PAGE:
- A KILLER pressing with Shootout Winning Triple Plus (A+++) sound throughout
- The title track here really sounds the way you want to hear it – BIG and BOLD
- A 5 Star album in the AMG, and the Boss’ first masterpiece – who can argue with the power of this music?
- “Layers of guitar, layers of echo on the vocals, lots of keyboards, thunderous drums — Born to Run had a big sound, and Springsteen wrote big songs to match it.” (Did he ever!)
This vintage Columbia pressing has the kind of Tubey Magical Midrange that modern records can barely BEGIN to reproduce. Folks, that sound is gone and it sure isn’t showing signs of coming back. If you love hearing INTO a recording, actually being able to “see” the performers, and feeling as if you are sitting in the studio with the band, this is the record for you. It’s what vintage all analog recordings are known for — this sound.
If you exclusively play modern repressings of vintage recordings, I can say without fear of contradiction that you have never heard this kind of sound on vinyl. Old records have it — not often, and certainly not always — but maybe one out of a hundred new records do, and those are some pretty long odds.
What the Best Sides of Born To Run Have to Offer Is Not Hard to Hear
- The biggest, most immediate staging in the largest acoustic space
- The most Tubey Magic, without which you have almost nothing. CDs give you clean and clear. Only the best vintage vinyl pressings offer the kind of Tubey Magic that was on the tapes in 1975
- Tight, note-like, rich, full-bodied bass, with the correct amount of weight down low
- Natural tonality in the midrange — with all the instruments having the correct timbre
- Transparency and resolution, critical to hearing into the three-dimensional studio space
No doubt there’s more but we hope that should do for now. Playing the record is the only way to hear all of the qualities we discuss above, and playing the best pressings against a pile of other copies under rigorously controlled conditions is the only way to find a pressing that sounds as good as this one does.
Classic Heavy Vinyl
If you own the Classic Records reissue from the early 2000s, hearing this Hot Stamper pressing is bound to be a revelation.
That record was as dead as a doornail – more thick, opaque and compressed than most originals, which of course have problems in all three areas to start with. Bernie did the album no favors, that I can tell you.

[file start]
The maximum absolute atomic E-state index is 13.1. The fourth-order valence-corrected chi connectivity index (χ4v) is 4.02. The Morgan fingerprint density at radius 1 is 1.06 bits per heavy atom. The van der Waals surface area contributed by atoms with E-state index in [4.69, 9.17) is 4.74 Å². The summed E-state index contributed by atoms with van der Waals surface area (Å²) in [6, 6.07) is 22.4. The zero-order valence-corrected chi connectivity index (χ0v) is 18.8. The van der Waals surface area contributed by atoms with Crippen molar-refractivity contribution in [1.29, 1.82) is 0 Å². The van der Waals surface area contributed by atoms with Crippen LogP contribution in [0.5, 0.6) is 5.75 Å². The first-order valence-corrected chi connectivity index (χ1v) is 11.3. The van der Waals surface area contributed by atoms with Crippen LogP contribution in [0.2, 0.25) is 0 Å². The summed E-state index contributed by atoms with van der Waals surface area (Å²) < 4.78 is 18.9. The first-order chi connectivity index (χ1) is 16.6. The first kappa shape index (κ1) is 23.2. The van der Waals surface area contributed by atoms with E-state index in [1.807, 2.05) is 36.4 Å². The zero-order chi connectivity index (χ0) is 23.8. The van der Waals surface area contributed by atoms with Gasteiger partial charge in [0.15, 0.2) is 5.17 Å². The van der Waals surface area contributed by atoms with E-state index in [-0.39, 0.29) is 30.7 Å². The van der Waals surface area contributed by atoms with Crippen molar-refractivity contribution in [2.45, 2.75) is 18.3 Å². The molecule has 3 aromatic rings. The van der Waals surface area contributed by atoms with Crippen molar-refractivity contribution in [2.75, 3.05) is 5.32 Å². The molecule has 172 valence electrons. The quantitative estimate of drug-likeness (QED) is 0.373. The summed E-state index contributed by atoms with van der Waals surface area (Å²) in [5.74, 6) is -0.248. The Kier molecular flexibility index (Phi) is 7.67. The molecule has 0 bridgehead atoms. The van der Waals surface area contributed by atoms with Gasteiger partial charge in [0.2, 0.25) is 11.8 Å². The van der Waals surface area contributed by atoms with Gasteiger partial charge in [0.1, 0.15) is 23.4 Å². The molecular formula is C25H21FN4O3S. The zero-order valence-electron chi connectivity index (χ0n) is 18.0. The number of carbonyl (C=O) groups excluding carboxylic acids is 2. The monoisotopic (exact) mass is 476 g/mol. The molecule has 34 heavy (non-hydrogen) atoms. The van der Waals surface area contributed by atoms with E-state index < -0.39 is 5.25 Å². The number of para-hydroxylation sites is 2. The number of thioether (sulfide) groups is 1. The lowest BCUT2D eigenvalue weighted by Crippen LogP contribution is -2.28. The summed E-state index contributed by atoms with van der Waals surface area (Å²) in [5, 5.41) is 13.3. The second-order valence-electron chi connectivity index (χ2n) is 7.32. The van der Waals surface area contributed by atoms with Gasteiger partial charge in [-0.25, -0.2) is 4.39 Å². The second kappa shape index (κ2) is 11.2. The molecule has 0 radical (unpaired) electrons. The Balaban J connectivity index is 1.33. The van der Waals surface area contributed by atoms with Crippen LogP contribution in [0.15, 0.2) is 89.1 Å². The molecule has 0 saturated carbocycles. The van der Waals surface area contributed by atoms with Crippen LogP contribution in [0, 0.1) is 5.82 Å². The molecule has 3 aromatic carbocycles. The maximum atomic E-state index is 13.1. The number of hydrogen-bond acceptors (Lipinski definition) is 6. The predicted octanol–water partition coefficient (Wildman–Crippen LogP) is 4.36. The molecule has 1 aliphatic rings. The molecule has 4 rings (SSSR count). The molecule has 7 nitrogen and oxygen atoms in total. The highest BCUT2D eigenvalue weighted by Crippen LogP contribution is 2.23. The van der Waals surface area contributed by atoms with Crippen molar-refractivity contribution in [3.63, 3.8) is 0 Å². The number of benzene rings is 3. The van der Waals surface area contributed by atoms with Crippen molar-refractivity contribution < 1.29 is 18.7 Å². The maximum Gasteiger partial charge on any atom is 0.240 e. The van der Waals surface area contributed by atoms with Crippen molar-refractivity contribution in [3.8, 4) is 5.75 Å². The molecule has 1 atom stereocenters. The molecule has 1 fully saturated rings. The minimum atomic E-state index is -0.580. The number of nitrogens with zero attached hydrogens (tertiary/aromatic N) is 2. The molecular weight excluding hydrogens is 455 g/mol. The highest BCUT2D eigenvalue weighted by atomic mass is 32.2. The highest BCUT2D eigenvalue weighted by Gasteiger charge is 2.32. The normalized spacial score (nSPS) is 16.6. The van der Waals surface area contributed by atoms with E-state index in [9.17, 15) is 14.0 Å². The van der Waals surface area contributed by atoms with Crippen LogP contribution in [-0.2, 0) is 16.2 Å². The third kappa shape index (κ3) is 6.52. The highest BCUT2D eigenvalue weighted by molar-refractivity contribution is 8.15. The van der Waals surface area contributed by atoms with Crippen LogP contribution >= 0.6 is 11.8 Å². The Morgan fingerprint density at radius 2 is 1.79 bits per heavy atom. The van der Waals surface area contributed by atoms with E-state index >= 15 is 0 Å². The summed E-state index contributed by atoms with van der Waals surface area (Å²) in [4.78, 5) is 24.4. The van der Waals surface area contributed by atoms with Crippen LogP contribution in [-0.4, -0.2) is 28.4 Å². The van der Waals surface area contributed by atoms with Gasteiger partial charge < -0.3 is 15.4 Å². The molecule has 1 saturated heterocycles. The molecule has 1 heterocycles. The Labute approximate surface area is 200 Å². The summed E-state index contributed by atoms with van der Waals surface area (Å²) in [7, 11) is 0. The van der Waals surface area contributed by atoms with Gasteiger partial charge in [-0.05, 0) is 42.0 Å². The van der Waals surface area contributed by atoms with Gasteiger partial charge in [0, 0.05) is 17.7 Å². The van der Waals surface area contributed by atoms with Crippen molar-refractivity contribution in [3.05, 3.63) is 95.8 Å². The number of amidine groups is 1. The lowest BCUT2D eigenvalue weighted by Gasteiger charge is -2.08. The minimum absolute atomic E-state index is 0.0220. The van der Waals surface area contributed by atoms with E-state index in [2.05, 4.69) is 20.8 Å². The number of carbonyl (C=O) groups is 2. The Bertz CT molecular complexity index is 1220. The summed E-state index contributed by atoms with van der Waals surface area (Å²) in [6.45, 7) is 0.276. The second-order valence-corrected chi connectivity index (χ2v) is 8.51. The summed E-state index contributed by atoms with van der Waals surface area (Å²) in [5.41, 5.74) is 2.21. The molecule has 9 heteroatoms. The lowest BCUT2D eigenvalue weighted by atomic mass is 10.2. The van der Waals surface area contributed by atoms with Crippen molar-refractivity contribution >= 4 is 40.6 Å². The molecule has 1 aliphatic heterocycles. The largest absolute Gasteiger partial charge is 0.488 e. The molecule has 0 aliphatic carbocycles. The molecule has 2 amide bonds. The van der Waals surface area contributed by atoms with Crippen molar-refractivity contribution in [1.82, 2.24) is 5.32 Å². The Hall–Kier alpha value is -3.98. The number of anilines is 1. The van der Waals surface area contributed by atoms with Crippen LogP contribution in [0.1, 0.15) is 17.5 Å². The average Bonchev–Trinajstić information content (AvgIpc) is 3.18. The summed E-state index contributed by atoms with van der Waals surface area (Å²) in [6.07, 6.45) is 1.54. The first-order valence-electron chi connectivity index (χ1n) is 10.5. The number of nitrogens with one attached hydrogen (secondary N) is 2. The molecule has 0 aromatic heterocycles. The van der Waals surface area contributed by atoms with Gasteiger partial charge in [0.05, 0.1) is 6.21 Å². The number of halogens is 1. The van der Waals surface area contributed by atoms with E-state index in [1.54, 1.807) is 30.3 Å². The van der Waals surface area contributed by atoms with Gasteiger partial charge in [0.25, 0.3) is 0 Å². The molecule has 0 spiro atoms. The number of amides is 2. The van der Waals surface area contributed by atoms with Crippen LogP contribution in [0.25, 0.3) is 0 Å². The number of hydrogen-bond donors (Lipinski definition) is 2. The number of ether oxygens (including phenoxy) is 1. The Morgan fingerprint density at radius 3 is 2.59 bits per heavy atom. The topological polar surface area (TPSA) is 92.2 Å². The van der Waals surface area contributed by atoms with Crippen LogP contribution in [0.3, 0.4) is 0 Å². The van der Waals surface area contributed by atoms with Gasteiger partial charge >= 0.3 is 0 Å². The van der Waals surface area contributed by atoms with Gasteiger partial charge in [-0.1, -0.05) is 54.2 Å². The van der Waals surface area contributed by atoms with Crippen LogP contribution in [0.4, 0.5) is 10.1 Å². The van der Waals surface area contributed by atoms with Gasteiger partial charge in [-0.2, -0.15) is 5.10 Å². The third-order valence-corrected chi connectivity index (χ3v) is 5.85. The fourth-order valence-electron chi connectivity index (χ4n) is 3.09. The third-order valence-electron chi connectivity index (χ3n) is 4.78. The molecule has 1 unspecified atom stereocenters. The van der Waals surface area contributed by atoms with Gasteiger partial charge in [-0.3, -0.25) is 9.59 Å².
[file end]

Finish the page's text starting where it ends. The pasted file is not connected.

Head to head in a shootout, our Hot Stampers will be dramatically more solid, punchy, transparent, open, clear and just plain REAL sounding, because these are all the areas in which heavy vinyl pressings tend to fall short. Those looking for a list of specific shortcomings for other titles can easily find reviews and commentaries for hundreds of Heavy Vinyl pressings on the site.
What We’re Listening For on Born To Run
- Energy for starters. What could be more important than the life of the music?
- Then: presence and immediacy. The vocals aren’t “back there” somewhere, lost in the mix. They’re front and center where any recording engineer worth his salt would put them.
- The Big Sound comes next — wall to wall, lots of depth, huge space, three-dimensionality, all that sort of thing.
- Then transient information — fast, clear, sharp attacks, not the smear and thickness so common to these LPs.
- Tight punchy bass — which ties in with good transient information, also the issue of frequency extension further down.
- Next: transparency — the quality that allows you to hear deep into the soundfield, showing you the space and air around all the instruments.
- Extend the top and bottom and voila, you have The Real Thing — an honest to goodness Hot Stamper.
Tenth Avenue Freeze-Out
Born to Run
She’s the One
Meeting Across the River
AMG 5 Star Rave Review
Layers of guitar, layers of echo on the vocals, lots of keyboards, thunderous drums — Born to Run had a big sound, and Springsteen wrote big songs to match it. Bruce Springsteen’s make-or-break third album represented a sonic leap from his first two, which had been made for modest sums at a suburban studio; Born to Run was cut on a superstar budget, mostly at the Record Plant in New York. Springsteen’s backup band had changed, with his two virtuoso players, keyboardist David Sancious and drummer Vini Lopez, replaced by the professional but less flashy Roy Bittan and Max Weinberg.
The result was a full, highly produced sound that contained elements of Phil Spector’s melodramatic work of the 1960s. If The Wild, the Innocent & the E Street Shuffle was an accidental miracle, Born to Run was an intentional masterpiece. It declared its own greatness with songs and a sound that lived up to Springsteen’s promise, and though some thought it took itself too seriously, many found that exalting.
and we can’t forget this one